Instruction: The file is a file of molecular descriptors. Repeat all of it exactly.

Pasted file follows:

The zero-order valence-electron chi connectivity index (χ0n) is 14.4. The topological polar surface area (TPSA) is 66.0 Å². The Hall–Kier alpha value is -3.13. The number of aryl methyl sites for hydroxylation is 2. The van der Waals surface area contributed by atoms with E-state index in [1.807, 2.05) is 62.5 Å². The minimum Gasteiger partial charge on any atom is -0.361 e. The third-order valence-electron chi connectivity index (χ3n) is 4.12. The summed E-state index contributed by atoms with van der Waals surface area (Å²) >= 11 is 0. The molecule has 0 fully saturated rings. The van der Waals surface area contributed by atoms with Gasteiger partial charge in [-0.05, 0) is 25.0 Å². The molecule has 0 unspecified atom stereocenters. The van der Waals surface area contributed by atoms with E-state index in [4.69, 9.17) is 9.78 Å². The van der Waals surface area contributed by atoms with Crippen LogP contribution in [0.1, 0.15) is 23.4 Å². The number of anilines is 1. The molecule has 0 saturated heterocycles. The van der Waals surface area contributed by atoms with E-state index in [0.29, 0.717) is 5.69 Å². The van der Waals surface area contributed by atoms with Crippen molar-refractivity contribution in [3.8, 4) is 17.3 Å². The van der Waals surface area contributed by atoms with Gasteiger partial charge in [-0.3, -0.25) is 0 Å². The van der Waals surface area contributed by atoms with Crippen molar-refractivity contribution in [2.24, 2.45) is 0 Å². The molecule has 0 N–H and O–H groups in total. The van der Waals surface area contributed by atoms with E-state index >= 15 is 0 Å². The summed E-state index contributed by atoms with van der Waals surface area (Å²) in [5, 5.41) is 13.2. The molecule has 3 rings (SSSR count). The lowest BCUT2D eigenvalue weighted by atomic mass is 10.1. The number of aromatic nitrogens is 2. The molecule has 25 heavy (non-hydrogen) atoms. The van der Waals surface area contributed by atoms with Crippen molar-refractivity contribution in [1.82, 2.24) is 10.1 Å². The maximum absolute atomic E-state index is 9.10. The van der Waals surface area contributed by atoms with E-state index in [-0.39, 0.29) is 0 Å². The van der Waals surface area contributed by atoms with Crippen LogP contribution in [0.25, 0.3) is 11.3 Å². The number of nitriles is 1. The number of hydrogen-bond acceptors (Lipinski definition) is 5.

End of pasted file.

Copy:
The zero-order valence-electron chi connectivity index (χ0n) is 14.4. The topological polar surface area (TPSA) is 66.0 Å². The Hall–Kier alpha value is -3.13. The number of aryl methyl sites for hydroxylation is 2. The van der Waals surface area contributed by atoms with E-state index in [1.807, 2.05) is 62.5 Å². The minimum Gasteiger partial charge on any atom is -0.361 e. The third-order valence-electron chi connectivity index (χ3n) is 4.12. The summed E-state index contributed by atoms with van der Waals surface area (Å²) >= 11 is 0. The molecule has 0 fully saturated rings. The van der Waals surface area contributed by atoms with Gasteiger partial charge in [-0.05, 0) is 25.0 Å². The molecule has 0 unspecified atom stereocenters. The van der Waals surface area contributed by atoms with E-state index in [4.69, 9.17) is 9.78 Å². The van der Waals surface area contributed by atoms with Crippen LogP contribution in [0.1, 0.15) is 23.4 Å². The number of anilines is 1. The molecule has 0 saturated heterocycles. The van der Waals surface area contributed by atoms with E-state index in [0.29, 0.717) is 5.69 Å². The van der Waals surface area contributed by atoms with Crippen molar-refractivity contribution in [3.8, 4) is 17.3 Å². The van der Waals surface area contributed by atoms with Gasteiger partial charge in [-0.3, -0.25) is 0 Å². The van der Waals surface area contributed by atoms with Crippen molar-refractivity contribution in [2.24, 2.45) is 0 Å². The molecule has 0 N–H and O–H groups in total. The van der Waals surface area contributed by atoms with E-state index >= 15 is 0 Å². The summed E-state index contributed by atoms with van der Waals surface area (Å²) in [5, 5.41) is 13.2. The molecule has 3 rings (SSSR count). The lowest BCUT2D eigenvalue weighted by atomic mass is 10.1. The number of aromatic nitrogens is 2. The molecule has 25 heavy (non-hydrogen) atoms. The van der Waals surface area contributed by atoms with Crippen molar-refractivity contribution in [1.82, 2.24) is 10.1 Å². The maximum absolute atomic E-state index is 9.10. The van der Waals surface area contributed by atoms with E-state index in [-0.39, 0.29) is 0 Å². The van der Waals surface area contributed by atoms with Crippen LogP contribution in [0.25, 0.3) is 11.3 Å². The number of nitriles is 1. The number of hydrogen-bond acceptors (Lipinski definition) is 5.